Spring Plant Care

Spring is the time where plants need a little more time and attention. It is the start of the growing season when your plants wake up after winter.
Here are a few tips:

Watering indoor plantsWatering
It's best to water on an as-needed basis. Generally, most house plants thrive in well-draining soil, in an appropriate size container and need to be watered when the top 3-4 cm of soil feels dry. But, all plants vary in their need for water.
Overwatering is one of the most common causes of houseplant death. If you're not sure how much to water, it's better to err on the dry side than to give your plants too much moisture.

Fertilising Plants
Fertiliser
It depends on the plant's growth rate and age. Most houseplants put on a growth spurt in spring and summer, so this is the best time to fertilise them. Follow label directions to know how much plant food to use.
Like overwatering, it's important to avoid over fertilising your houseplants. Too much fertiliser can burn their roots and stunt their growth.
For flowering varieties, use a fertiliser in which has equal levels of nitrogen, phosphorus and potassium. If the nitrogen content is too high, the plant may grow many leaves but few flowers.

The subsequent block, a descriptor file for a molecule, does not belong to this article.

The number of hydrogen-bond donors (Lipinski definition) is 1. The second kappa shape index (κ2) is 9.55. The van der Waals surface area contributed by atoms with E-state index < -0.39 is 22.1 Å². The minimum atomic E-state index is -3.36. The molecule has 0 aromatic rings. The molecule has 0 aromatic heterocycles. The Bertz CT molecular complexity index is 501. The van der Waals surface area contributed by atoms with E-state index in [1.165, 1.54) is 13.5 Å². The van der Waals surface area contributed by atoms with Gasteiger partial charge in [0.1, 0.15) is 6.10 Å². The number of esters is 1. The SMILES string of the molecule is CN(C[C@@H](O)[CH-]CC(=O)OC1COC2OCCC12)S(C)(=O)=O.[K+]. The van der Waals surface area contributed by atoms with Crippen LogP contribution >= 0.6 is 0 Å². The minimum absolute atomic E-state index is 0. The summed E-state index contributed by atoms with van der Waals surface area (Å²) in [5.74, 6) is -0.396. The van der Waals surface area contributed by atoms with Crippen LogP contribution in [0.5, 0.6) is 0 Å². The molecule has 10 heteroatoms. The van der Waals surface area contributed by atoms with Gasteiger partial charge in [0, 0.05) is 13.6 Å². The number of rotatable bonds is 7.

Repotting Plants
Repotting
Check the root systems. If the roots are circling the inside of the container, it may be time to repot the plant. If the plant has outgrown its pot, you can transplant it into a slightly larger container.
Spring and Summer are the best seasons for repotting your houseplants. Repotting does not necessarily mean putting the plant in a new planter, but rather changing its soil or potting mix.

Cleaning Leaves Washing plants
Cleaning Leaves
Dust collects on leaves, so wash them with a gentle shower of room-temperature water or dust them with a soft brush if the plants have hairy leaves (which can hold onto moisture and encourage disease).
For plants with smooth leaves, you can also use a cloth to gently wipe away any dust that collects on leaves. Not only does this improve your plant's appearance, but it'll actually help it to soak up more light and air.

Light for plants
Light
Plants that aren't suited for direct sun should only receive indirect light to avoid leaf scorch. If you look out from the plant's view and see the sun in line with your plant's "vision," then this would be considered direct sunlight.
Indirect light is ambient light emitting from the plant's view of the sky without directly seeing the sun. Rotate plants weekly if they begin stretching toward the light source.

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